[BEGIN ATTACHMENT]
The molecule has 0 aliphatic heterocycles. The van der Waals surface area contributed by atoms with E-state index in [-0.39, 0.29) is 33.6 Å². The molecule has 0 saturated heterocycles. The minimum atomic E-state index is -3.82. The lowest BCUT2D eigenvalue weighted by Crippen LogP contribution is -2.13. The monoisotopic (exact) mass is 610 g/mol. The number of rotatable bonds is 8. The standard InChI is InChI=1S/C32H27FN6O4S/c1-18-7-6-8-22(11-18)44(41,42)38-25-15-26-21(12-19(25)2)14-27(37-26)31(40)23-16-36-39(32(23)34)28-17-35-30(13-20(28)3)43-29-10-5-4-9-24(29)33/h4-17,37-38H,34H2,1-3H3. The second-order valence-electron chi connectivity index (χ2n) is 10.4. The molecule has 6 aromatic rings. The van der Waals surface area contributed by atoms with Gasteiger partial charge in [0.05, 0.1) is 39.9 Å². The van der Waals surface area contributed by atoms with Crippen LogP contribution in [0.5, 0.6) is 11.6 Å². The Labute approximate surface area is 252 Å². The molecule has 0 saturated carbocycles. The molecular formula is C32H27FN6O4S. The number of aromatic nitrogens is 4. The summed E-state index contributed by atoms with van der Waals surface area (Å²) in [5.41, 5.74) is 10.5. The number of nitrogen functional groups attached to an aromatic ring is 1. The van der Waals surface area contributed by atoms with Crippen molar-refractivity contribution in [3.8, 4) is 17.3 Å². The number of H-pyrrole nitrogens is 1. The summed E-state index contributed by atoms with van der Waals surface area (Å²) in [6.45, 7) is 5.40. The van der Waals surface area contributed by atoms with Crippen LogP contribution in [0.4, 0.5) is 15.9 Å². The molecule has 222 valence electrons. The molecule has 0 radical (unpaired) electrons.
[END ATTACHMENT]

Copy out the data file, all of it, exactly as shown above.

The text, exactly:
The molecule has 0 aliphatic heterocycles. The van der Waals surface area contributed by atoms with E-state index in [-0.39, 0.29) is 33.6 Å². The molecule has 0 saturated heterocycles. The minimum atomic E-state index is -3.82. The lowest BCUT2D eigenvalue weighted by Crippen LogP contribution is -2.13. The monoisotopic (exact) mass is 610 g/mol. The number of rotatable bonds is 8. The standard InChI is InChI=1S/C32H27FN6O4S/c1-18-7-6-8-22(11-18)44(41,42)38-25-15-26-21(12-19(25)2)14-27(37-26)31(40)23-16-36-39(32(23)34)28-17-35-30(13-20(28)3)43-29-10-5-4-9-24(29)33/h4-17,37-38H,34H2,1-3H3. The second-order valence-electron chi connectivity index (χ2n) is 10.4. The molecule has 6 aromatic rings. The van der Waals surface area contributed by atoms with Gasteiger partial charge in [0.05, 0.1) is 39.9 Å². The van der Waals surface area contributed by atoms with Crippen LogP contribution in [0.5, 0.6) is 11.6 Å². The Labute approximate surface area is 252 Å². The molecule has 0 saturated carbocycles. The molecular formula is C32H27FN6O4S. The number of aromatic nitrogens is 4. The summed E-state index contributed by atoms with van der Waals surface area (Å²) in [5.41, 5.74) is 10.5. The number of nitrogen functional groups attached to an aromatic ring is 1. The van der Waals surface area contributed by atoms with Crippen molar-refractivity contribution in [3.8, 4) is 17.3 Å². The number of H-pyrrole nitrogens is 1. The summed E-state index contributed by atoms with van der Waals surface area (Å²) in [6.45, 7) is 5.40. The van der Waals surface area contributed by atoms with Crippen LogP contribution in [0.4, 0.5) is 15.9 Å². The molecule has 222 valence electrons. The molecule has 0 radical (unpaired) electrons.